The best way to structure a deal, in Carl Allen’s opinion, is not necessarily to negotiate solely based on the final selling price (on valuation), but on a deal structure using the business’s own cash flow. While a lot of buyers seem to get hung up on a fair price based on valuation (the average for small business is around a 2.5x multiple), Allen says he would happily pay a higher valuation, hence a higher price, if he could use the business’s cash flow to finance the deal.
In other words, Allen believes you’ll have a lot better chance of success if you just pay a higher multiple, but with the condition that you can make the majority, if not all, of future payments using the business’s own cash flow. That’s called seller financing.
Unlike real estate, where the buyer is expected to go out and get his/her own mortgage, or a business startup where you have to bootstrap or find your own financing, buying an existing business has the option of seller financing. In fact, over 80% of small business deals involve some kind of seller financing – like a seller-financed loan or an earn out (where you only pay if the business hits a certain level of revenue).
Seller financing increases your ROI, plus it makes the deal more equitable (since neither party is taking 100% of the risk). In the absence of seller financing (if you give the seller 100% of the money upfront), you have no recourse if you get into the deal and some of the conditions weren’t what you expected them to be. On the other side, the seller has security if the buyer defaults on their payments, since most deals are structured so that, if the buyer doesn’t pay their debt, the seller repossesses the business (just like if you buy a house on debt and the bank takes it over if you don’t pay).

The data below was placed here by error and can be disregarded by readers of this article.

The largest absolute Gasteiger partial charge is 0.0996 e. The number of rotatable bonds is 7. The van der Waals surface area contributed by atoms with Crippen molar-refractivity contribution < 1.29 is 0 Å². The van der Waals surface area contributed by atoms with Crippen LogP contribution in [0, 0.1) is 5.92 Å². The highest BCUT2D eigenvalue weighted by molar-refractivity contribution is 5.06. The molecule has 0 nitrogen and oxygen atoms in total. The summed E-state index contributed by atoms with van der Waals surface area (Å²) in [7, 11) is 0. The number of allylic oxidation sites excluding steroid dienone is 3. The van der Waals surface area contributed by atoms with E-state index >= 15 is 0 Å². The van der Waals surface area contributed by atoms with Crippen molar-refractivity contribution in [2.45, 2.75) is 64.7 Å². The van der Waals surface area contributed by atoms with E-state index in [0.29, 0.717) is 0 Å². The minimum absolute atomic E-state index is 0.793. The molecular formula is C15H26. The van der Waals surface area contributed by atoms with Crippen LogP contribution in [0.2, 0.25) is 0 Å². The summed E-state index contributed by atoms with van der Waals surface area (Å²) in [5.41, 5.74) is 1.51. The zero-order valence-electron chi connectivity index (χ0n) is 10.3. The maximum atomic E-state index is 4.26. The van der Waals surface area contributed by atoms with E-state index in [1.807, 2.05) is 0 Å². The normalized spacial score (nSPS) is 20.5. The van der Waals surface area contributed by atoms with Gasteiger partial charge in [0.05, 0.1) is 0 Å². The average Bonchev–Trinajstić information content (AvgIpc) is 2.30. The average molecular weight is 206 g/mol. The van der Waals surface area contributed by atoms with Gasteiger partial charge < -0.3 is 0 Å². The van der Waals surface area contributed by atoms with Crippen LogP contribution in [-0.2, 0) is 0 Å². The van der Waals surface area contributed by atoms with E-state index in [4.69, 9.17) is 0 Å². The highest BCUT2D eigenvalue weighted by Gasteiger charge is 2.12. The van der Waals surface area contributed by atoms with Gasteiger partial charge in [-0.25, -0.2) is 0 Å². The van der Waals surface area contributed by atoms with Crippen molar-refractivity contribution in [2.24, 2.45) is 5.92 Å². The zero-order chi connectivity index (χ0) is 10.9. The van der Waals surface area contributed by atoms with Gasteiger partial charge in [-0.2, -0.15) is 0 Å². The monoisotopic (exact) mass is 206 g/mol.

What makes seller financed deals work so well, is you are forcing the seller to be your “first investor”. This tells you two crucial things.
- It tells you that the seller believes in the business (they won’t finance you if they think the business is about to crash and burn).
- It tells you that the seller has faith in your ability to run the business (since experienced owners/operators are the best qualified “experts” to make such a judgment).
To convey just how much he likes seller financing, Allen explains that if there’s a business doing $100,000 per year in free cash flow (which would put the value of the business at around $250,000), he’d happily pay $400,000 for that business if he could pay for it via seller financing over 10 years. Because he’s still making $60,000 in cash flow after he’s paid the seller ($400,000 x 10% = $40,000/year payments to seller). And $60,000 in annual earning is even before he’s grown the business.
And why would the seller refuse such a deal? If you were the seller, instead of getting $250,000 for your business (for a regular 2.5x multiple), then getting only 2% or so to park that money at the bank ($5,000/year in interest), you’re taking home $40,000 per year over 10 years. So its a win-win. You’re buying the business without using any financing (just the cash flow that the business generates), and the seller earns more than simply selling the business based on its valuation and putting the money in a risk-free investment.
To learn more about Carl Allen’s 10 step roadmap to business acquisitions, check out his online training program, Dealmaker Wealth Society. Inside his 10-step system, he’ll teach you how to find and buy a business using other people’s money. Then, how to grow it and how to sell it when you’re ready.